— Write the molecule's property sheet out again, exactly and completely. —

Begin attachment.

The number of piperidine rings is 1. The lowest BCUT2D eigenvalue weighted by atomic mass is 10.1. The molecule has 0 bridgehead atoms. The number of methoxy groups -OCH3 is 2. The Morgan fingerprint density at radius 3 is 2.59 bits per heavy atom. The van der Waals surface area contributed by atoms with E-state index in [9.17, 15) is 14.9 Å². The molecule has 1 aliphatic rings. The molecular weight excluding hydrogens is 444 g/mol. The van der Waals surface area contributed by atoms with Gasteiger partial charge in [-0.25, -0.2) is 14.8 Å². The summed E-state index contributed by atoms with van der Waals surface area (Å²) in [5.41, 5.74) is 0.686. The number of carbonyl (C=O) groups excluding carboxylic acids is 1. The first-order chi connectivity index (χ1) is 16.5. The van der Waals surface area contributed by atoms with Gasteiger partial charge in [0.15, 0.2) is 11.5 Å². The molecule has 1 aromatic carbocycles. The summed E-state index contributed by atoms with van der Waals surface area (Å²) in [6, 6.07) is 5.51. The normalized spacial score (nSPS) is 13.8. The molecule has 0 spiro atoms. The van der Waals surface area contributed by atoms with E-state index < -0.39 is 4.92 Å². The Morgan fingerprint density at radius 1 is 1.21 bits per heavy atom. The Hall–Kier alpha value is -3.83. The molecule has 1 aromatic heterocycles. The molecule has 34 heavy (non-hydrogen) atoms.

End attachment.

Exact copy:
The number of piperidine rings is 1. The lowest BCUT2D eigenvalue weighted by atomic mass is 10.1. The molecule has 0 bridgehead atoms. The number of methoxy groups -OCH3 is 2. The Morgan fingerprint density at radius 3 is 2.59 bits per heavy atom. The van der Waals surface area contributed by atoms with E-state index in [9.17, 15) is 14.9 Å². The molecule has 1 aliphatic rings. The molecular weight excluding hydrogens is 444 g/mol. The van der Waals surface area contributed by atoms with Gasteiger partial charge in [-0.25, -0.2) is 14.8 Å². The summed E-state index contributed by atoms with van der Waals surface area (Å²) in [5.41, 5.74) is 0.686. The number of carbonyl (C=O) groups excluding carboxylic acids is 1. The first-order chi connectivity index (χ1) is 16.5. The van der Waals surface area contributed by atoms with Gasteiger partial charge in [0.15, 0.2) is 11.5 Å². The molecule has 1 aromatic carbocycles. The summed E-state index contributed by atoms with van der Waals surface area (Å²) in [6, 6.07) is 5.51. The normalized spacial score (nSPS) is 13.8. The molecule has 0 spiro atoms. The van der Waals surface area contributed by atoms with E-state index < -0.39 is 4.92 Å². The Morgan fingerprint density at radius 1 is 1.21 bits per heavy atom. The Hall–Kier alpha value is -3.83. The molecule has 1 aromatic heterocycles. The molecule has 34 heavy (non-hydrogen) atoms.